The label with a quotation by Edwin Way Teale was printed onto a fusible photo transfer sheet and fused onto the back with two more of the cut out leaves from the same piece of fabric as the swag. (Just click on the photo to be able to read the label.)

Cutting out all of the little teeth around those leaves and then zig zagging around them was tedious work that left my neck and shoulders in knots. I did buy a new pair of small scissors that are a lot sharper than the old pair. These spring operated scissors are so much easier to use with my arthritic hands.

I'm now ready to assemble the June piece that has been staring at me from the back of the sewing table for several months and I have started doing a paper mock up of my idea for the November piece. I have virtual concepts for the July and August pieces but still have no idea what to do for September. Where has this year gone?!!

The 12 x 12 Challenge pieces can be viewed on the Quilt Studio blog.

Sunday, October 21, 2007

First Snow

After 2 days of warm, windy weather, I woke up in the middle of the night to the unfamiliar sound of rain on the roof. By the time I got up it had turned to snow and left a light dusting on roofs, porch chair cushions, and a bit that didn't melt on the ground. It continued to sprinkle off and on today and by evening most of the snow had melted. The temperature never got above 37 degrees all day.

When I went out to bring my potted Euphorbias and giant Aloe Vera, from my desert garden, into the sun porch, I noticed that a portion of the mutiple trunked Mulberry tree in the far corner of the mini prairie had been blown down and was laying over the chain link fence. I called Joe to check it with me and we discovered that it was too heavy to lift so it will be there until he can saw it up and remove it. I hope we will be able to get the fence straightened out again. This tree is a big favorite with the birds when it is leafed out.

Some of the Euphorbias and the blooming Aloe outside earlier in the Fall.

See my orange pumpkin where it grew beyond the rhubarb patch. I suppose I need to move it to the front porch for Halloween.

The Euphorbias and Aloe crowded into the sun porch.

I am such an outdoor person that I am never happy to see the really cold weather and snow arrive. I think of snow as a 4 letter word. Of course, I want it to snow in the mountains for the snowpack for next years river water, not to mention for the ski slopes, but I'd just as soon not have to deal with it where I live. I shouldn't complain, we really have mild winters and even when it is below freezing at night, we often have warm, sunny days and can still enjoy being out doors. And we did really need the moisture; there have been a rash of wildfires in the area in the past few weeks with the warm weather, high winds, and low humidity.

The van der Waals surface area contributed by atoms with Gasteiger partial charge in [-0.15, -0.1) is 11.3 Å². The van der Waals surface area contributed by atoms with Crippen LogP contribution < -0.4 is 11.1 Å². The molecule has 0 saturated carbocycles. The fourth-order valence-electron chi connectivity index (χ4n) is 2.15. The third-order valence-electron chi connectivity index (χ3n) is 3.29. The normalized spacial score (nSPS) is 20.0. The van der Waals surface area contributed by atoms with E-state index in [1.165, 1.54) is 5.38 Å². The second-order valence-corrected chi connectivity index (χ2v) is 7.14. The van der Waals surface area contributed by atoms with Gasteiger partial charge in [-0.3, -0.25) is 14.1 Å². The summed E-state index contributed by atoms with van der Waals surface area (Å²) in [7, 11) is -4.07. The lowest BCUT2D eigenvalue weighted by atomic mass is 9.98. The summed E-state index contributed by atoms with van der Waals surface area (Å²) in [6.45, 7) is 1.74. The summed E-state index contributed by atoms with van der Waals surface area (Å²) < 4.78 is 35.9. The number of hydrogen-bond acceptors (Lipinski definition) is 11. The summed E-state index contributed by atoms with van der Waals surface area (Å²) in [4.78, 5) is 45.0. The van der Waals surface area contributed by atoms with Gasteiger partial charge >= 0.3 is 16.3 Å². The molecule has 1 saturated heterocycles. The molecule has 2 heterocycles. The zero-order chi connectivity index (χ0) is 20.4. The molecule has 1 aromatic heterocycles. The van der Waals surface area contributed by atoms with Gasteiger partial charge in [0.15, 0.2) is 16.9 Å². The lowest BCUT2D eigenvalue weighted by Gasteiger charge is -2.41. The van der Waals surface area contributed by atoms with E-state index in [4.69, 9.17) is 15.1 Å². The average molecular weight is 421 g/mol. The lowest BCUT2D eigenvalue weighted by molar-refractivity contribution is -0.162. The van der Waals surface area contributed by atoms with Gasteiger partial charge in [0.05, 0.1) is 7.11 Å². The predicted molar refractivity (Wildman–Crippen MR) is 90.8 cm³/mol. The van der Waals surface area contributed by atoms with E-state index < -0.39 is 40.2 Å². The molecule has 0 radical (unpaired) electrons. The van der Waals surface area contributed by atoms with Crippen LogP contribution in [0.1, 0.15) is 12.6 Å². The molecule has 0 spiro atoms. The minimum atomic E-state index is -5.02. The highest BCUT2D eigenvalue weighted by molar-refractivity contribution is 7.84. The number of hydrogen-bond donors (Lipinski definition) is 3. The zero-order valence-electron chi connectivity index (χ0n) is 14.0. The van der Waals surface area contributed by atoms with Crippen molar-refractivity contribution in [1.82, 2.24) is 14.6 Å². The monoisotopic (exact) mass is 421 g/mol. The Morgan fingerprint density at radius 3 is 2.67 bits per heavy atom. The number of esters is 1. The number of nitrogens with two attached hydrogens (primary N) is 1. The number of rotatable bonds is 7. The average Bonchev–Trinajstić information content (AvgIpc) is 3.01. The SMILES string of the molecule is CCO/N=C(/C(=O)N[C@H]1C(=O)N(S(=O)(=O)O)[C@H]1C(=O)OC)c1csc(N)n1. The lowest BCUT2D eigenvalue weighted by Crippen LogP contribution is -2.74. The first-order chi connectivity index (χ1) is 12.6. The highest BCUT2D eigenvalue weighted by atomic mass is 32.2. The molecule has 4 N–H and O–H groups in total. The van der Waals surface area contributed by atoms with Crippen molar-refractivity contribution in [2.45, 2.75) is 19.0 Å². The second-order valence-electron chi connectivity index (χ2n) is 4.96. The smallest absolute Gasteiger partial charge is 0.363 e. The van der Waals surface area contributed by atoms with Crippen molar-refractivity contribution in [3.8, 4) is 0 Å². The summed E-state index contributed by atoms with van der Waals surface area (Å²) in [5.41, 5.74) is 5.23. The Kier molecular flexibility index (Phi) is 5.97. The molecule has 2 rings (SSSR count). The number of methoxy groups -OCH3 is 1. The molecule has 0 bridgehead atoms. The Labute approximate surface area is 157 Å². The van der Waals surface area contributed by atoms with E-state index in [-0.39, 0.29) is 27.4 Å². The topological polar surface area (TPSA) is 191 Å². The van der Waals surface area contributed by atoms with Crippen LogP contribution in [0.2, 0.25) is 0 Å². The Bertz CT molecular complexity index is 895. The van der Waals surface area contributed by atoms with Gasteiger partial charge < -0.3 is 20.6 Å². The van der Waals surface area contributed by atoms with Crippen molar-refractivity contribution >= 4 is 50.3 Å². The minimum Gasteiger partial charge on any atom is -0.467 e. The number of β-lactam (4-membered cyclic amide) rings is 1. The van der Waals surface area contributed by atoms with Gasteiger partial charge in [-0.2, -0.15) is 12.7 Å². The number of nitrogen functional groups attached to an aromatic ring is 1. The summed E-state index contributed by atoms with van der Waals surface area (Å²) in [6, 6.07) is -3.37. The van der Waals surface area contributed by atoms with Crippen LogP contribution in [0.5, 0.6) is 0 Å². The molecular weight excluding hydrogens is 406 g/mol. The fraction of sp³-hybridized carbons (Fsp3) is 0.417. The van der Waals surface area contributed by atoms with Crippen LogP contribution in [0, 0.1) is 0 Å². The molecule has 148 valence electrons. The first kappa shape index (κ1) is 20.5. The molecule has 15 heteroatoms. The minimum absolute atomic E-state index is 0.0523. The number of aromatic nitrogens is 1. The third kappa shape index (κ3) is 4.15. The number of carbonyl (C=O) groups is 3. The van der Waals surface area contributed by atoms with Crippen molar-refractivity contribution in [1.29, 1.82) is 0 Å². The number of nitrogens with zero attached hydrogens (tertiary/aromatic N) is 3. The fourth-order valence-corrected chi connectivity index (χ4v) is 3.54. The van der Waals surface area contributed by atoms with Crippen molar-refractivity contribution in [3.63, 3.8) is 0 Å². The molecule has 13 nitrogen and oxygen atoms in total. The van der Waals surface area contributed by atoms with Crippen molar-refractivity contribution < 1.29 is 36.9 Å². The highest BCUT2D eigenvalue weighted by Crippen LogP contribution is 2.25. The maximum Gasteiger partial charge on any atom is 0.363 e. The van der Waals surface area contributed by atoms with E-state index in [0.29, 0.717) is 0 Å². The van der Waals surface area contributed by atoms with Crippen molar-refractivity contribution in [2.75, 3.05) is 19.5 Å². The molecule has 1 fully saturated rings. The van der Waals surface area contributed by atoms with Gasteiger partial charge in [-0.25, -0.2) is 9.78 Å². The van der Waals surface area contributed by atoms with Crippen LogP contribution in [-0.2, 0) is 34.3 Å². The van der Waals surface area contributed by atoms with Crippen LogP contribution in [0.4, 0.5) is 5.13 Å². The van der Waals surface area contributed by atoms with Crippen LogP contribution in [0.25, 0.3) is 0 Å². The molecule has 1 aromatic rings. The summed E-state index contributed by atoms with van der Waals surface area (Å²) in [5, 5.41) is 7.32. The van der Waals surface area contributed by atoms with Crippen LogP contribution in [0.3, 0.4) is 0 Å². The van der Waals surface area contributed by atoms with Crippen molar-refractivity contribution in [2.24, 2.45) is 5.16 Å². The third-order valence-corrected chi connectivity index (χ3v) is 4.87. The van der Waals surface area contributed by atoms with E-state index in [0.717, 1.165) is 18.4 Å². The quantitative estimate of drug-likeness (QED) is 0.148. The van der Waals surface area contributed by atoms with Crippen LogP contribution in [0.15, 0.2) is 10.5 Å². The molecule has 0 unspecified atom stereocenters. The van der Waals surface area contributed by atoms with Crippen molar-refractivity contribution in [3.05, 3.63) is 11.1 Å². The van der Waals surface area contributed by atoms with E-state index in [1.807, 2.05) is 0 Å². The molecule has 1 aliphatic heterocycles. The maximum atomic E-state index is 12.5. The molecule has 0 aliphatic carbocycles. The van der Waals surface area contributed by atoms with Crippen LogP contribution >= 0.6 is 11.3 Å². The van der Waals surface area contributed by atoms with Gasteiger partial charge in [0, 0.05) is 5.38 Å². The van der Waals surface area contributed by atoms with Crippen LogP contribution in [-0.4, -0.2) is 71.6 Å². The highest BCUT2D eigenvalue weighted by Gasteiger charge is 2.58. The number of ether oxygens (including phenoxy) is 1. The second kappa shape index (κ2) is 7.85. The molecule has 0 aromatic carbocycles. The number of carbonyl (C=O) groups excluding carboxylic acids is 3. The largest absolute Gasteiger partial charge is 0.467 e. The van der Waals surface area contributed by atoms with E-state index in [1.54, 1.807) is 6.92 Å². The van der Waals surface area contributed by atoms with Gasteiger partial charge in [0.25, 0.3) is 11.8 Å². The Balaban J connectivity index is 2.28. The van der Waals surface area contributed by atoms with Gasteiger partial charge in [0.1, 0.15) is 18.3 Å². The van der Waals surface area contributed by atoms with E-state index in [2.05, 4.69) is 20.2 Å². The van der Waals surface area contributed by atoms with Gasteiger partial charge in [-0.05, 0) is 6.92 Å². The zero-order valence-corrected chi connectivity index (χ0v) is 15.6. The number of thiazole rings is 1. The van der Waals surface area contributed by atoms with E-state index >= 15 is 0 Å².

I love the color of my neighbor's maple tree on this cold, cloudy day.

Saturday, October 20, 2007

Happy 23rd Anniversary

23 years ago, Joe and I gave up on ever getting my 4 children and his 5 children together at one time to share our marriage ceremony, so we drove from Deer Trail to Florence, where his brother Richard, a Baptist minister, married us at the Elm Avenue Baptist Church in Canon City. Richard's wife Janet, and son Curtis, stood up with us and we recited our vows on a Saturday night with the music of the water flowing into the baptistry for the next mornings service wafting around us. Richard and Janet took us to Mr. C's restaurant in Penrose for our wedding supper, then we (Joe and I) spent the night at a nondescript motel in Canon City, drove to Cripple Creek and Victor, in the mountains, for our honeymoon on Sunday and back to Deer Trail, so I could get to work in Englewood and Joe could open our Hardware and Auto Parts Store in Deer Trail on Monday morning. I had always wanted to lived "over the store" but had pictured a book or antique store, definitely not hardware and auto parts.

The kids still give us heck for eloping without them, but it was better for us to go alone than to leave out any of them.

We had met the previous January at a country and western dance class in Denver. I lived in Boulder with my 2 youngest daughters, worked for the City of Englewood (a southern suburb of Denver) and had lost my husband Lou in May of 1982. Joe owned a business in Deer Trail (40 miles east of Denver on I-70, lived in an apartment over the store, and shopped for stock for the store in Denver several times a week. His wife Lynn, had passed away in 1983, leaving him a stepdaughter, in addition to his 4 children from his first marriage. Several of our children were grown up and on their own by the time we married. We were older than most of those in the class and had a lot in common (and a lot of differences) so we sort of gravitated to each other as dance partners, and one thing led to another. (You've all heard that story many times.)

I can tell you that moving from sophisticated college town, Boulder (California in Colorado), to tiny, rural Deer Trail, on the plains, resulted in a severe case of culture shock for me! However, after cleaning up and redecorating Joe's apartment, clearing out the junk in the half lot next to the store and designing and planting a garden, as well as being appointed Chairman of the newly organized Deer Trail Housing Authority and beginning the process of developing housing for local seniors, so they didn't have to move into Denver upon retirement, helped me adjust to the change.